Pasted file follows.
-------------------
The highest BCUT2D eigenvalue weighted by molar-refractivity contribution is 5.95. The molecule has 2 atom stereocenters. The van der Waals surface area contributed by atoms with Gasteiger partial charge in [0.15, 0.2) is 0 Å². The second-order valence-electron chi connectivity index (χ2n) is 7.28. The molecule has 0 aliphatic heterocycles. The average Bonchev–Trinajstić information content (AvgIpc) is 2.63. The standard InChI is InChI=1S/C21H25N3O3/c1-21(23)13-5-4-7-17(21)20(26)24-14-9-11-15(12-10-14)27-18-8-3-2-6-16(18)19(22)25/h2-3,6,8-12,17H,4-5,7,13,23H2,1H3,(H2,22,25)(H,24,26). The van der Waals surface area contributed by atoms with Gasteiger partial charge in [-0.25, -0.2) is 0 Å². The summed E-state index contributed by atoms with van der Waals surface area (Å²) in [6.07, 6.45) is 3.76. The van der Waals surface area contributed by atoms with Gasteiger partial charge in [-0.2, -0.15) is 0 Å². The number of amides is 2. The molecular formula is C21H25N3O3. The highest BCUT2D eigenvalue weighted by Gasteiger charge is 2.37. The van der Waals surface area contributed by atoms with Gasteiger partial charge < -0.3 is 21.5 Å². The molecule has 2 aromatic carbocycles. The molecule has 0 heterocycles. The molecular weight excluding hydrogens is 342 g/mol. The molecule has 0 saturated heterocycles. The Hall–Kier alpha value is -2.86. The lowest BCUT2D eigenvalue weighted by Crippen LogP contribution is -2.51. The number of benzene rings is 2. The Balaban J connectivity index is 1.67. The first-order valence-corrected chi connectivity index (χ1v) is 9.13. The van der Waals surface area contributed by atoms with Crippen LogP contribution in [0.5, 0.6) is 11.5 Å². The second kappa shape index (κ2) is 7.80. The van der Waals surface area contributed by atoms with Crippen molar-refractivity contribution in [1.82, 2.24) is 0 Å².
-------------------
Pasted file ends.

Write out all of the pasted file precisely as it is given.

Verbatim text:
The highest BCUT2D eigenvalue weighted by molar-refractivity contribution is 5.95. The molecule has 2 atom stereocenters. The van der Waals surface area contributed by atoms with Gasteiger partial charge in [0.15, 0.2) is 0 Å². The second-order valence-electron chi connectivity index (χ2n) is 7.28. The molecule has 0 aliphatic heterocycles. The average Bonchev–Trinajstić information content (AvgIpc) is 2.63. The standard InChI is InChI=1S/C21H25N3O3/c1-21(23)13-5-4-7-17(21)20(26)24-14-9-11-15(12-10-14)27-18-8-3-2-6-16(18)19(22)25/h2-3,6,8-12,17H,4-5,7,13,23H2,1H3,(H2,22,25)(H,24,26). The van der Waals surface area contributed by atoms with Gasteiger partial charge in [-0.25, -0.2) is 0 Å². The summed E-state index contributed by atoms with van der Waals surface area (Å²) in [6.07, 6.45) is 3.76. The van der Waals surface area contributed by atoms with Gasteiger partial charge in [-0.2, -0.15) is 0 Å². The number of amides is 2. The molecular formula is C21H25N3O3. The highest BCUT2D eigenvalue weighted by Gasteiger charge is 2.37. The van der Waals surface area contributed by atoms with Gasteiger partial charge < -0.3 is 21.5 Å². The molecule has 2 aromatic carbocycles. The molecule has 0 heterocycles. The molecular weight excluding hydrogens is 342 g/mol. The molecule has 0 saturated heterocycles. The Hall–Kier alpha value is -2.86. The lowest BCUT2D eigenvalue weighted by Crippen LogP contribution is -2.51. The number of benzene rings is 2. The Balaban J connectivity index is 1.67. The first-order valence-corrected chi connectivity index (χ1v) is 9.13. The van der Waals surface area contributed by atoms with Crippen LogP contribution in [0.5, 0.6) is 11.5 Å². The second kappa shape index (κ2) is 7.80. The van der Waals surface area contributed by atoms with Crippen molar-refractivity contribution in [1.82, 2.24) is 0 Å².